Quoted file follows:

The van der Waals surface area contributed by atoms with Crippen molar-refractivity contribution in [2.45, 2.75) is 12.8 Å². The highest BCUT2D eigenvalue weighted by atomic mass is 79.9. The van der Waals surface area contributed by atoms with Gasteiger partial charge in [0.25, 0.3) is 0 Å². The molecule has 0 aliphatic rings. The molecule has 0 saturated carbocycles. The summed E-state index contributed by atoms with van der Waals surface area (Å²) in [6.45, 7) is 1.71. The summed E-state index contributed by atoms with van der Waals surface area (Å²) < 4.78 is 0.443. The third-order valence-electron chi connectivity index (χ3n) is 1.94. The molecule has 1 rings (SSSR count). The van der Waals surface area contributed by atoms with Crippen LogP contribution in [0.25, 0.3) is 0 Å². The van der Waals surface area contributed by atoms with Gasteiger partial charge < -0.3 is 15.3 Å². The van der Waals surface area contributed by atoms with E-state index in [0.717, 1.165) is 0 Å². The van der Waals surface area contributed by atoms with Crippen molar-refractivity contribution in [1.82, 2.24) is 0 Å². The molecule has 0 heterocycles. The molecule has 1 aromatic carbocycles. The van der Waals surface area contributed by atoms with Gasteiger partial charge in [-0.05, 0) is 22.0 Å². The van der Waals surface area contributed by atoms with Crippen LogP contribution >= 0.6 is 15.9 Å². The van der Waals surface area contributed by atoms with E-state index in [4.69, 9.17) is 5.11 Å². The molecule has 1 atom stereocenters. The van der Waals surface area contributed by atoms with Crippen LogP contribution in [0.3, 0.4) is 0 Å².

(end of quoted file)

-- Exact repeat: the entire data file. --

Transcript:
The van der Waals surface area contributed by atoms with Crippen molar-refractivity contribution in [2.45, 2.75) is 12.8 Å². The highest BCUT2D eigenvalue weighted by atomic mass is 79.9. The van der Waals surface area contributed by atoms with Gasteiger partial charge in [0.25, 0.3) is 0 Å². The molecule has 0 aliphatic rings. The molecule has 0 saturated carbocycles. The summed E-state index contributed by atoms with van der Waals surface area (Å²) in [6.45, 7) is 1.71. The summed E-state index contributed by atoms with van der Waals surface area (Å²) < 4.78 is 0.443. The third-order valence-electron chi connectivity index (χ3n) is 1.94. The molecule has 1 rings (SSSR count). The van der Waals surface area contributed by atoms with Crippen LogP contribution in [0.25, 0.3) is 0 Å². The van der Waals surface area contributed by atoms with Gasteiger partial charge < -0.3 is 15.3 Å². The van der Waals surface area contributed by atoms with E-state index in [0.717, 1.165) is 0 Å². The van der Waals surface area contributed by atoms with Crippen molar-refractivity contribution in [1.82, 2.24) is 0 Å². The molecule has 0 heterocycles. The molecule has 1 aromatic carbocycles. The van der Waals surface area contributed by atoms with Gasteiger partial charge in [-0.05, 0) is 22.0 Å². The van der Waals surface area contributed by atoms with Crippen LogP contribution >= 0.6 is 15.9 Å². The van der Waals surface area contributed by atoms with E-state index in [4.69, 9.17) is 5.11 Å². The molecule has 1 atom stereocenters. The van der Waals surface area contributed by atoms with Crippen LogP contribution in [0.3, 0.4) is 0 Å².